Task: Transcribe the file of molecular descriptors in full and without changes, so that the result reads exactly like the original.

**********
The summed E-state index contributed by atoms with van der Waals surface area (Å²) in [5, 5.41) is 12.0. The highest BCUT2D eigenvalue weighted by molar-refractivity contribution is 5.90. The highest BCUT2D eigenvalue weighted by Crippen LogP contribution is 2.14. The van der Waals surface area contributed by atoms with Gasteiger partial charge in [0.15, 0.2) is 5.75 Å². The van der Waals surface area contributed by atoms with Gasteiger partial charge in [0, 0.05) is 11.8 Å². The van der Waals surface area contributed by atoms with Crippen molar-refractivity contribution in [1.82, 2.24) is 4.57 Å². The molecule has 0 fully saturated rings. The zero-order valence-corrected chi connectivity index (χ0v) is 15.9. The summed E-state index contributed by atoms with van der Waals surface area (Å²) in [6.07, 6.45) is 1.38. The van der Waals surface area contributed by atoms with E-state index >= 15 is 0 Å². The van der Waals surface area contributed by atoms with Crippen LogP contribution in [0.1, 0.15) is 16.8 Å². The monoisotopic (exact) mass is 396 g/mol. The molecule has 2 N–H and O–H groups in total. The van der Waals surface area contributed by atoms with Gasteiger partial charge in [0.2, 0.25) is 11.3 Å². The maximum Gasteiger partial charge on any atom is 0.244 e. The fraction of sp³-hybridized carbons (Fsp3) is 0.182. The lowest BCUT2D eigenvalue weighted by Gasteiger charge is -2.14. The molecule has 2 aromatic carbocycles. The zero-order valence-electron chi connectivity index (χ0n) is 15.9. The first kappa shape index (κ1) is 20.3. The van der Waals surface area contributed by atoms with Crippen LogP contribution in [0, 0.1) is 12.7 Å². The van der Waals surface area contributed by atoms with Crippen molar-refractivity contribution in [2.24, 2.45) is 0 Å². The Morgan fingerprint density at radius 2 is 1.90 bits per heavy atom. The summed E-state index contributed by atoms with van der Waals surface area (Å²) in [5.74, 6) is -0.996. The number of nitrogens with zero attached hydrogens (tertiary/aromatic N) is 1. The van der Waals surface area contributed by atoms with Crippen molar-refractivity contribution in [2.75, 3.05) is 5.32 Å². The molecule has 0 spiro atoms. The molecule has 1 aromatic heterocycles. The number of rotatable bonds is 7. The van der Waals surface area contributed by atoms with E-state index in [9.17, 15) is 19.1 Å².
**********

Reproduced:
The summed E-state index contributed by atoms with van der Waals surface area (Å²) in [5, 5.41) is 12.0. The highest BCUT2D eigenvalue weighted by molar-refractivity contribution is 5.90. The highest BCUT2D eigenvalue weighted by Crippen LogP contribution is 2.14. The van der Waals surface area contributed by atoms with Gasteiger partial charge in [0.15, 0.2) is 5.75 Å². The van der Waals surface area contributed by atoms with Gasteiger partial charge in [0, 0.05) is 11.8 Å². The van der Waals surface area contributed by atoms with Crippen molar-refractivity contribution in [1.82, 2.24) is 4.57 Å². The molecule has 0 fully saturated rings. The zero-order valence-corrected chi connectivity index (χ0v) is 15.9. The summed E-state index contributed by atoms with van der Waals surface area (Å²) in [6.07, 6.45) is 1.38. The van der Waals surface area contributed by atoms with E-state index >= 15 is 0 Å². The van der Waals surface area contributed by atoms with Crippen LogP contribution in [0.1, 0.15) is 16.8 Å². The monoisotopic (exact) mass is 396 g/mol. The molecule has 2 N–H and O–H groups in total. The van der Waals surface area contributed by atoms with Gasteiger partial charge in [0.2, 0.25) is 11.3 Å². The maximum Gasteiger partial charge on any atom is 0.244 e. The fraction of sp³-hybridized carbons (Fsp3) is 0.182. The lowest BCUT2D eigenvalue weighted by Gasteiger charge is -2.14. The molecule has 2 aromatic carbocycles. The zero-order valence-electron chi connectivity index (χ0n) is 15.9. The first kappa shape index (κ1) is 20.3. The van der Waals surface area contributed by atoms with Crippen LogP contribution in [0, 0.1) is 12.7 Å². The van der Waals surface area contributed by atoms with Crippen molar-refractivity contribution in [2.24, 2.45) is 0 Å². The Morgan fingerprint density at radius 2 is 1.90 bits per heavy atom. The summed E-state index contributed by atoms with van der Waals surface area (Å²) in [5.74, 6) is -0.996. The number of nitrogens with zero attached hydrogens (tertiary/aromatic N) is 1. The van der Waals surface area contributed by atoms with Crippen molar-refractivity contribution in [2.75, 3.05) is 5.32 Å². The molecule has 0 spiro atoms. The molecule has 1 aromatic heterocycles. The number of rotatable bonds is 7. The van der Waals surface area contributed by atoms with E-state index in [9.17, 15) is 19.1 Å².